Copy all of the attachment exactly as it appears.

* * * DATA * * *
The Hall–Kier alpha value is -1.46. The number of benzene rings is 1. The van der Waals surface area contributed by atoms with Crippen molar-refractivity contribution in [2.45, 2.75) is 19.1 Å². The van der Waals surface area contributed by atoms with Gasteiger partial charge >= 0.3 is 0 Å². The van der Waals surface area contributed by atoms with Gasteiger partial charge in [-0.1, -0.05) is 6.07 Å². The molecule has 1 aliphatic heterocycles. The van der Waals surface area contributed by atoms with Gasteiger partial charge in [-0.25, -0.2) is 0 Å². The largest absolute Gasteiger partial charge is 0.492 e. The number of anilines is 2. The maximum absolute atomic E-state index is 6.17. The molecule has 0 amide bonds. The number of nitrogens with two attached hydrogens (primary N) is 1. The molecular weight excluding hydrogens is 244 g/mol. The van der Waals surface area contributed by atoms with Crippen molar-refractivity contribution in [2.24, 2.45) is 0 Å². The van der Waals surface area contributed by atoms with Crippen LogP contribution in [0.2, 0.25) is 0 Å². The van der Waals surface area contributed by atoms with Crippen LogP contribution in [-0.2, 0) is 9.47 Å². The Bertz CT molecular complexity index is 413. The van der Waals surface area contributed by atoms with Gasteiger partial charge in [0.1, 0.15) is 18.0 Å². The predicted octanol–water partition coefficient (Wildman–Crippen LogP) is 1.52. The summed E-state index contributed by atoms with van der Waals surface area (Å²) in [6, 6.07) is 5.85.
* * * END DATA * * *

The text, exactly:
The Hall–Kier alpha value is -1.46. The number of benzene rings is 1. The van der Waals surface area contributed by atoms with Crippen molar-refractivity contribution in [2.45, 2.75) is 19.1 Å². The van der Waals surface area contributed by atoms with Gasteiger partial charge >= 0.3 is 0 Å². The van der Waals surface area contributed by atoms with Gasteiger partial charge in [-0.1, -0.05) is 6.07 Å². The molecule has 1 aliphatic heterocycles. The van der Waals surface area contributed by atoms with Gasteiger partial charge in [-0.25, -0.2) is 0 Å². The largest absolute Gasteiger partial charge is 0.492 e. The number of anilines is 2. The maximum absolute atomic E-state index is 6.17. The molecule has 0 amide bonds. The number of nitrogens with two attached hydrogens (primary N) is 1. The molecular weight excluding hydrogens is 244 g/mol. The van der Waals surface area contributed by atoms with Crippen molar-refractivity contribution in [2.24, 2.45) is 0 Å². The van der Waals surface area contributed by atoms with Crippen LogP contribution in [0.2, 0.25) is 0 Å². The van der Waals surface area contributed by atoms with Crippen LogP contribution in [-0.2, 0) is 9.47 Å². The Bertz CT molecular complexity index is 413. The van der Waals surface area contributed by atoms with Gasteiger partial charge in [0.1, 0.15) is 18.0 Å². The predicted octanol–water partition coefficient (Wildman–Crippen LogP) is 1.52. The summed E-state index contributed by atoms with van der Waals surface area (Å²) in [6, 6.07) is 5.85.